2012 Q3 Newsletter
Twenty-five years ago this month, I was a freshman engineering student on the campus of the University of Wisconsin enjoying all of my favorite courses: calculus, chemistry, and physics. For reasons completely unbeknownst to me at the time (but greatly appreciated now), the powers that be at my beloved alma mater included economics as an ingredient in my engineering curriculum. And so on October 19th, 1987 I remember sitting in the front of a lecture hall on Bascom Hill in an Economics 101 class when our professor entered the room.
As a wide-eyed nineteen year old, I had only a cursory understanding of the concept of stocks, bonds, and inflation. So my professor piqued my interest when he relayed the message that he had just heard on the radio (the Iphone of our day) that the stock market had fallen 25% since the opening bell that very morning. He said with a very telling sock-it-to-the-rich smirk on his face: “Anyone with $1 million invested in stocks has lost $250,000 in the past three hours.” As a college student with a $10 per week budget, the magnitude of those numbers were staggering to me. I remember thinking to myself how foolish those stock market investors must be. Why would they put their money at risk like that? Especially when my professor tells me how “prudent” investors can obtain a “risk free” 7.08% interest rate from Ten Year US Treasury Bonds?
Fortunately, history has taught me much more than any professor ever could. Note the performance of a $1,000,000 portfolio invested stocks versus bonds during the ensuing twenty-five years:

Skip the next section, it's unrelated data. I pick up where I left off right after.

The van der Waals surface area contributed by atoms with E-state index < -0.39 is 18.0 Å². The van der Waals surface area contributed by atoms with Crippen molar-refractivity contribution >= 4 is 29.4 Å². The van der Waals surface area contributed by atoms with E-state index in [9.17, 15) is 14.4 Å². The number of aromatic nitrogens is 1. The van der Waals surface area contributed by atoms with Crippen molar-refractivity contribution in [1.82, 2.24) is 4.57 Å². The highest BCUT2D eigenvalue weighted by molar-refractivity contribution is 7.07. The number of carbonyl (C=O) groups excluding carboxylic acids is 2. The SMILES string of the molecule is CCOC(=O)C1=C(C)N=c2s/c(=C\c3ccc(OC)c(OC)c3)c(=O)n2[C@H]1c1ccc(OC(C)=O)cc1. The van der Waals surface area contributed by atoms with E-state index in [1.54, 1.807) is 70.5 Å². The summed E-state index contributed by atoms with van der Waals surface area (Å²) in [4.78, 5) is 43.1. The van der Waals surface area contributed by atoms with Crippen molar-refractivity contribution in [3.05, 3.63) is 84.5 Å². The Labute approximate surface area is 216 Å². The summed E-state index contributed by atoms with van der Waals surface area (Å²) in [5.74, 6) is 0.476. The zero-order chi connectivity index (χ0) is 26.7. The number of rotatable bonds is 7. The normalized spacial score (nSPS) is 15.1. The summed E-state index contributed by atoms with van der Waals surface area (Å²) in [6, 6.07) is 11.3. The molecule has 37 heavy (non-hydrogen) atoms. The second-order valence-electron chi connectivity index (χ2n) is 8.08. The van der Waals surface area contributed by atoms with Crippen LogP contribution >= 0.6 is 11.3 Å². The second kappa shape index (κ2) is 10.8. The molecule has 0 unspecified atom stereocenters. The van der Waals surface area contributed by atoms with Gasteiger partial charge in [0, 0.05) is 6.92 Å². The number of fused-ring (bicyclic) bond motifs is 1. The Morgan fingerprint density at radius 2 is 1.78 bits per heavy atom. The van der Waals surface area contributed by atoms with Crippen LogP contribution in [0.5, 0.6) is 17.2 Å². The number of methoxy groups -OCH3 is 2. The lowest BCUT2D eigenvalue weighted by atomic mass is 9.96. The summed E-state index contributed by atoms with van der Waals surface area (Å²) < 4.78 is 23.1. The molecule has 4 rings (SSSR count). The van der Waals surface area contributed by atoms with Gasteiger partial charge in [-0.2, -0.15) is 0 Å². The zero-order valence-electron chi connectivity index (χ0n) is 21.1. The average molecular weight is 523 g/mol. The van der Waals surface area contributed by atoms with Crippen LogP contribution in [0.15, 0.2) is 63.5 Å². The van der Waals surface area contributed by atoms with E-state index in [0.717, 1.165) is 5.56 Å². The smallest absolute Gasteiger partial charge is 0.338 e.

Keep in mind that the bond market soared during this time period as treasury yields fell from 9.0% down to 1.6%. Meanwhile, stocks suffered through the two worst bear markets since the Great Depression. Despite this, stocks still convincingly beat bonds in terms of both wealth accumulation and income generation. In fact, “prudent” bond investors saw the value of their portfolios’ income stream slashed by more than half.
When presented these numbers, even the most anxious of investors are forced to admit that equities have been a superior wealth accumulation vehicle to fixed income. They acknowledge that while adding money to a portfolio, one will likely do much better over the long term by accumulating shares of great companies as opposed to debt. For us, the inherent volatility in stock prices actually works to our benefit as it affords us opportunities to periodically purchase additional shares at discounted prices.
But the most eye-opening conclusion of this exercise is the unqualified necessity of including equities in the portfolios of retirees. Investors expecting “safe” fixed income (in any of its permutations…bonds, cash, CD’s, annuities, etc.) to miraculously sustain them through a typical twenty-five year inflation-adjusted retirement should be downright alarmed by these numbers. Even a twenty-five year bull market in bonds was not sufficient to counter the common sense notion that rising expenses will always eventually exceed a fixed income stream. Hoping for any other outcome is a fool’s game.
With bond yields near all-time lows, bond prices near all-time highs, and unprecedented bond mutual fund net inflows, an entire generation of bondholders has never experienced crashing prices during a significant interest rate climb. Unsuspecting retirees hoping to avoid the volatility of equities by fleeing to the “safety” of fixed income may very well be in for the shock of an investing lifetime as they discover that fixed income is far from riskless.
It is rare that we find information worth passing along that originates from the retail mutual fund community. However, to give credit where credit is due, I encourage all of you to take a minute to download Franklin Templeton’s recent easy-to-read brochure entitled Time to Take Stock: https://www.franklintempleton.com/forms-literature/download/TS-B. You will thank yourself twenty-five years from now for doing so.
Senior Portfolio Manager
Disciplined Equity Management